A breakdown of US cities and states by coffee shop-to-population ratios could be of interest to entrepreneurial baristas.
Alaska aside, solidly Democrat states – namely Hawaii, Oregon, Washington and New Hampshire – make up the five states with the greatest number of coffee outlets per resident, according to rankings compiled by bed manufacturer Zoma.
Densely populated San Francisco had the highest concentration of coffee shops among US cities. The Californian city has 528 outlets serving a population of nearly 867,000 residents, equating to one coffee shop for every 1,641 citizens.
Ranking second is another unequivocally liberal metropolis, Portland, with Oregon’s largest city boasting a coffee shop for every 1,784 people.
With a coffee shop for every 1,836 residents, Honolulu in Hawaii ranked third.
Seattle, where Starbucks was born in 1971, came fourth with a coffee shop for every 1,924 inhabitants.
With 727 outlets in total, Los Angeles boasts the most coffee shops in absolute terms, but the city – home to nearly four million people – ranked only 37th in terms of population-to-outlet ratio, with 5,461 citizens per coffee shop.
Hawaii, whose 555 coffee shops equate to an outlet per 2,559 residents, had the highest density of coffee shops in population terms of all 50 US states.
The fewest coffee shops per head of population are found in Mississippi (9,320 people per coffee shop), followed by Alabama (8,952) and Georgia (8,752).
Mapping demand onto supply
The study – which sets out to find “America’s most awake city” – might be of some interest to aspiring coffee shop owners.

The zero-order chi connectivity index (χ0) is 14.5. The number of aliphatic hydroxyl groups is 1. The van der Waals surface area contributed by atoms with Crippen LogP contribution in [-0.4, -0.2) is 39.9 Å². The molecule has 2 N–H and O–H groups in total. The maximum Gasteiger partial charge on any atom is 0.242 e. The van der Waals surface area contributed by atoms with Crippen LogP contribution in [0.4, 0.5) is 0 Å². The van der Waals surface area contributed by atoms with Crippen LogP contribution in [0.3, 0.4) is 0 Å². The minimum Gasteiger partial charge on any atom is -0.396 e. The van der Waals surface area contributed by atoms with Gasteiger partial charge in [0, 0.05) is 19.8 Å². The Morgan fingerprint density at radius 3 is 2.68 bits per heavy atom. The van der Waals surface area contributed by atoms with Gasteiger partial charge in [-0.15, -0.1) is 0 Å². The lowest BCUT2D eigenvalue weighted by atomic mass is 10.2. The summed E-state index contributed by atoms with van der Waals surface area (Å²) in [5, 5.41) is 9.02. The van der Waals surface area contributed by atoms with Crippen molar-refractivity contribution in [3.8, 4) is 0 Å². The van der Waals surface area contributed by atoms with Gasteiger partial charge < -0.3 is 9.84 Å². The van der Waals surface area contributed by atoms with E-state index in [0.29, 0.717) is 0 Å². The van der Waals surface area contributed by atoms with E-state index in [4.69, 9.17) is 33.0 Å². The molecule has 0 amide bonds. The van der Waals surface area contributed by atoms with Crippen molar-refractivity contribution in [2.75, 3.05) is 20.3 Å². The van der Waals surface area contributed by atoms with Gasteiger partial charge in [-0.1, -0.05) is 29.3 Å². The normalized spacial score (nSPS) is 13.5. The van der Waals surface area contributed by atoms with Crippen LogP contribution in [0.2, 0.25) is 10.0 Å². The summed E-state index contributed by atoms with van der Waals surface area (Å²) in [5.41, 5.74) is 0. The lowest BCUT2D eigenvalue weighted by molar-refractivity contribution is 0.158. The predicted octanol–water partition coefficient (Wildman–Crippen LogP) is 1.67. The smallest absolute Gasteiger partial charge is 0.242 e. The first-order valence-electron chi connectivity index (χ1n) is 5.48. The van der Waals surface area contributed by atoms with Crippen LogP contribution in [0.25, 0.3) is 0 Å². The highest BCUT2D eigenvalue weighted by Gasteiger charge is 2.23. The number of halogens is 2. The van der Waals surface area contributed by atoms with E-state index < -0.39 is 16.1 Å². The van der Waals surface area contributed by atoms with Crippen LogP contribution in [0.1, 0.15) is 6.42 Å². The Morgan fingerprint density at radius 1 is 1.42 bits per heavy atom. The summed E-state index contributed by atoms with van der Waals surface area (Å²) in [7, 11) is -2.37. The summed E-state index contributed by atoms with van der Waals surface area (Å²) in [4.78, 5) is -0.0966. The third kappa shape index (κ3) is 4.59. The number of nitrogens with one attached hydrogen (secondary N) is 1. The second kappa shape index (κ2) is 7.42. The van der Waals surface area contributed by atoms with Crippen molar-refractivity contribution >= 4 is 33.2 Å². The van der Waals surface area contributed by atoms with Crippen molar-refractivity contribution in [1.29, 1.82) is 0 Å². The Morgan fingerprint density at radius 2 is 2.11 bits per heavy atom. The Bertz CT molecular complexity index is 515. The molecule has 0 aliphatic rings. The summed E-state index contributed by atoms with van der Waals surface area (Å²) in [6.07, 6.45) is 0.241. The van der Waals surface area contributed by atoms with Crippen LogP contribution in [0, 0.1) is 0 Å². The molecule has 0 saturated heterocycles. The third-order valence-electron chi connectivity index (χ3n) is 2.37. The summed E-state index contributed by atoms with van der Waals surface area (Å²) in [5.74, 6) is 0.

However, a city or state can only be described as ‘saturated’ or ‘underserved’ in meeting demand for a product if demand, as well as supply, is accounted for.
It would be instructive in this sense to consider how another league table of US states from careers website Zippia, which measures residents’ average coffee consumption, maps onto Zoma’s state-by-state rankings gauging number of residents per coffee shop.
For instance, Alaska ranks high by coffee shop prevalence but low on consumption (third and 32nd respectively), while for Alabama (49th and 21st) and Mississippi (48th and 13th) the converse is true.
While such studies could be utilized by prospective café and coffee shop buyers, you should still consider the source and methodology used, and avoid over-interpreting findings based on limited variables.
Ultimately, due diligence on businesses for sale should primarily focus on factors like their historic revenues and profits, and demographics and competition in the immediate neighborhood.
Such research can affect a coffee shop’s appeal and help buyers identify ways they could better meet the needs of local people. An increasingly young, affluent demographic – perhaps a growing student population – augurs well, for example, and might influence the menu.
Understanding such data and trends is similarly invaluable for business sellers when it comes to pitching their establishment to prospective buyers or investors.